By Mel Carriere
Driving home from the post office in the afternoon I try to get a sampling of what is going on in the news by listening to KFI 640 coming out of Los Angeles. I'll be the first to admit that we here in San Diego are just the poor country cousins of the mighty megalopolis up the coast, and we like it that way. Unfortunately, the quality of our drive time radio is not quite up to par with what they have to offer up in tinsel-town, which is why I listen to KFI in spite of the station's notable list to the right.
Of course, news being produced by a corporate radio station these days doesn't really mean news at all in the classic, old school sense. Outside of sound bite snippets about who killed who and which politician took bribes this week, the "news" mostly consists of discussions about popular culture, meaning which megastars had a "secret" sex tape hijacked this week, and what topics are trending on You Tube and Twitter. Want real news about world events or even domestic politics? Don't yawn and plug up your ears or you'll miss it.
Some of these snippets about popular culture are interesting nonetheless, and I have to confess my curiosity was piqued this afternoon by a report about Stephen Colbert, currently the outrageously offbeat and hilarious host of the "Colbert Report." Stephen Colbert is taking over for David Letterman on his CBS Late Show in May.
For some incomprehensible reason, the discussion about Colbert's upcoming move to CBS I was following this afternoon did not center around whether he has the comedic talent to supplant Letterman, but instead was concerned with what his politics are and what this means. Democrats fret and rend their garments wondering if Stephen is liberal enough to fill Dave's legendary two left shoes, whereas Conservatives raise their hands in the right side of the peanut gallery, pump their fists and shout "There, you see! He makes jokes about Democrats sometimes, so he can't be that bad!" as if this is absolute proof of Colbert's affinity with the right side of the spectrum.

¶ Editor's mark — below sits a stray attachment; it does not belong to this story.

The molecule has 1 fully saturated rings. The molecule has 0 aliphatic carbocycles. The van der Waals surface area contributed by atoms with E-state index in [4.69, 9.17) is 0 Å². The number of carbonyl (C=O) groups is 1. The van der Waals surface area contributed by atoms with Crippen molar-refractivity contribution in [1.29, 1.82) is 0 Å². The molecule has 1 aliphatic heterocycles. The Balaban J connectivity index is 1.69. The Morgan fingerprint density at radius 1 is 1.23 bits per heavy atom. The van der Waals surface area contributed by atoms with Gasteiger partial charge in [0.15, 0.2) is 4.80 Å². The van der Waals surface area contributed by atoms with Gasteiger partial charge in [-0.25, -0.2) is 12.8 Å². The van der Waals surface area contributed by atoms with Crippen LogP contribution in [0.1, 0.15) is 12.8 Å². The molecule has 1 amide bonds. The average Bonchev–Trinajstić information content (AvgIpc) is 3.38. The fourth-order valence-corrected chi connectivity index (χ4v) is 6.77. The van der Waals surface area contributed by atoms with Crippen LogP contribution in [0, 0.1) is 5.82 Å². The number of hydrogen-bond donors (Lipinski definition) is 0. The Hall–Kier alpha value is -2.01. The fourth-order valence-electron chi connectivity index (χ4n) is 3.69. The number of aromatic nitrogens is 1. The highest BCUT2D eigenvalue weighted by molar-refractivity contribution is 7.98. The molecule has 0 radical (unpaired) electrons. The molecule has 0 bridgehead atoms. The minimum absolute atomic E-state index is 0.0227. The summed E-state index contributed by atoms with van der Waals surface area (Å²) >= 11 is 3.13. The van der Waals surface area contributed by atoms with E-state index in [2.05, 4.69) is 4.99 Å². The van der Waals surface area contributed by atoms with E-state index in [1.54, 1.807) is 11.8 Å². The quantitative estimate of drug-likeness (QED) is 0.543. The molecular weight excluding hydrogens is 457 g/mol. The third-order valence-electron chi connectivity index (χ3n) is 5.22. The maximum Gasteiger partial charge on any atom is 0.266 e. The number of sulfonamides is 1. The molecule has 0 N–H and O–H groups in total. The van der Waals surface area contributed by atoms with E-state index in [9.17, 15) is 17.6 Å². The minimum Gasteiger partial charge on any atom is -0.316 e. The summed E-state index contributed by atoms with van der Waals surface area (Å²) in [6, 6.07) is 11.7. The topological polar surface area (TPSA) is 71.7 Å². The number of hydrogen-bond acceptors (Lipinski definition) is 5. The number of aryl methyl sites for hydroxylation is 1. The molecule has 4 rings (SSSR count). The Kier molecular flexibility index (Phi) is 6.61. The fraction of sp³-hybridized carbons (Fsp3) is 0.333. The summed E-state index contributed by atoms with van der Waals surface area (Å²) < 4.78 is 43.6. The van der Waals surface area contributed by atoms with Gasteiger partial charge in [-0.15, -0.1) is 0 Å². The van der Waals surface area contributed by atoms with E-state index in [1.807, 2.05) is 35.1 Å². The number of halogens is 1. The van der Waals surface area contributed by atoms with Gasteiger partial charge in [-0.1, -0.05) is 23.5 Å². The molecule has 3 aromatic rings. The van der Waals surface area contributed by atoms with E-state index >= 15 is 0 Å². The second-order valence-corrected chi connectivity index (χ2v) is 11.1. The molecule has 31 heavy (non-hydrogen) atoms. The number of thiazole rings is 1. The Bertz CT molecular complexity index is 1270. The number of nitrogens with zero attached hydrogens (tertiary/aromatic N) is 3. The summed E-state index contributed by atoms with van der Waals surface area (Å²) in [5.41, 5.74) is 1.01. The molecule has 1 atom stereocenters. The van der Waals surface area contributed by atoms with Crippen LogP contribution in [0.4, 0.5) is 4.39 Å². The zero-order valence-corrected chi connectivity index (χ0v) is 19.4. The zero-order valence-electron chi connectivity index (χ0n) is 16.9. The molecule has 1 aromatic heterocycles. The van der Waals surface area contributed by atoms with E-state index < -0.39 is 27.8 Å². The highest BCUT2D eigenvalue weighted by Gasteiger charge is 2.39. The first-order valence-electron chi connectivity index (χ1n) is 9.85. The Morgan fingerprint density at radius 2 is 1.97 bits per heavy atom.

Why are Colbert's politics important at all? Can't we just the watch the show and laugh, even though he sometimes makes us chuckle at ourselves and our pet philosophies? Does partisanship really have to extend to the living room? Can't we just go home and chill in front of the TV without adjusting the blue tint or the red tint to conform to whatever particular dogma we subscribe to this week?
Some people are so intertwined with their political canons of faith that they can't seem to find an identity for themselves outside of whatever the doctrinal purity police of their party declare to be orthodox. If the Tea Party suddenly avers Colbert is no good those tea baggers might still secretly watch him, but they'll make sure they close the drapes so no one will find out. Or if the leadership of the Marxist book club says Stephen is a reactionary pawn for the capitalist oppressors you can bet a few reds will still tune in but say it was just for research purposes - "you gotta know your enemy," even as they are laughing their proletariat beer right out through their noses.
Why does everything and everyone need a label these days? Why does everything and everybody need to be quantified and categorized into some fail-safe index card system where nothing and no one, including comedians, slips through the cracks?
Comedy should be the great equalizer. Lefties and Righties alike laugh at the same jokes. Whether you voted for Romney or Obama in 2012, when you watch the Hangover you get a good belly laugh. There is no shame in this. We shouldn't have to rush to change the channel if Sarah Palin or Harry Reid suddenly walk into the room. The freedom to laugh is part of freedom of speech. Let Colbert be Colbert, I say. Stop fretting about what his politics are and let's just this once laugh together, for crying out loud.
Image from: http://en.wikipedia.org/wiki/Stephen_Colbert#mediaviewer/File:Michelle_Obama_on_The_Colbert_Report.jpg